A season for Aetna disability benefit denials . . .

For everything there is a season . . . including, it turns out, a season for Aetna Life Insurance Company to deny Boeing workers’ disability claims.

Boeing formerly used Aetna to manage its short-term disability claims. It quit doing so earlier this year when it retained Aon Hewitt Absence Management for that purpose. Short-term disability claims that Aetna already had in its hopper – at least those I have seen in the past months – follow a similar pattern. It goes like this: a long-term Boeing employee becomes too ill to work and applies for disability benefits. Aetna denies the application, and, as ERISA requires, advises the employee that he or she can appeal the denial. The employee submits an appeal, including unequivocal statements and records from treating doctors demonstrating disability. Aetna assigns an “Appeal Specialist” to the claim.

The “Appeal Specialist” sends a letter to the employee, opening with the cheerful words “Good News!” The letter states that Aetna received the appeal (hence the “good news” – apparently institutional joy that a piece of certified mail has arrived), and that a decision will be made in 45 days. Just before that 45-day period ends, the “Appeal Specialist” sends another letter, stating that Aetna can’t manage to complete its processing of the appeal, and will require another 45 days.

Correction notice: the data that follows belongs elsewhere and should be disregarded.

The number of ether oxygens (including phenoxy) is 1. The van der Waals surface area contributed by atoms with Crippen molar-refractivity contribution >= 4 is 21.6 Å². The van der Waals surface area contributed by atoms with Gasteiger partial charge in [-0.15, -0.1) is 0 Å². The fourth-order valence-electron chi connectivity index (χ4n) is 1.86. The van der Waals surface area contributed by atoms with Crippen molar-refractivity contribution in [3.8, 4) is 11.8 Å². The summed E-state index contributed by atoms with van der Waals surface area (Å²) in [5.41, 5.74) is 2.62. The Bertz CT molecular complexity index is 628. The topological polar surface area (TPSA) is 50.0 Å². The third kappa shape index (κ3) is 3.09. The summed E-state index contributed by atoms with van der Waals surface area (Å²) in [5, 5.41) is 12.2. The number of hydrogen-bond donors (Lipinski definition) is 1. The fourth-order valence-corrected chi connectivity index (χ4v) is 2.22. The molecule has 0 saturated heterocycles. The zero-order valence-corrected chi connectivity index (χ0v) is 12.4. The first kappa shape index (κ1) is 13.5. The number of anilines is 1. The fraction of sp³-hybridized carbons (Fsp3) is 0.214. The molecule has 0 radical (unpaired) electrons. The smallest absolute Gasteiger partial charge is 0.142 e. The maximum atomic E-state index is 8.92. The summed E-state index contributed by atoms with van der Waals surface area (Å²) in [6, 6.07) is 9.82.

In fact, the federal regulation that allows an ERISA insurer like Aetna an additional 45 days to determine an appeal requires the insurer to describe the “special circumstances” that require such an extension. Aetna’s letters typically state only that its need to perform a “medical review” requires an extra 45 days. That hardly sounds like special circumstances –any sensible assessment of a person’s disability status will require some medical review . . .

Aetna then orders up a “peer review” – a review of selected papers from its claim file by a purportedly “independent” consultant.  The consultant then writes a report concluding the Boeing employee “has no functional limitations,” and the “Appeal Specialist” writes the employee a letter denying the appeal.

Those letters conclude with the bold type statement, “We’re here to help you.

I’m not so sure about that one.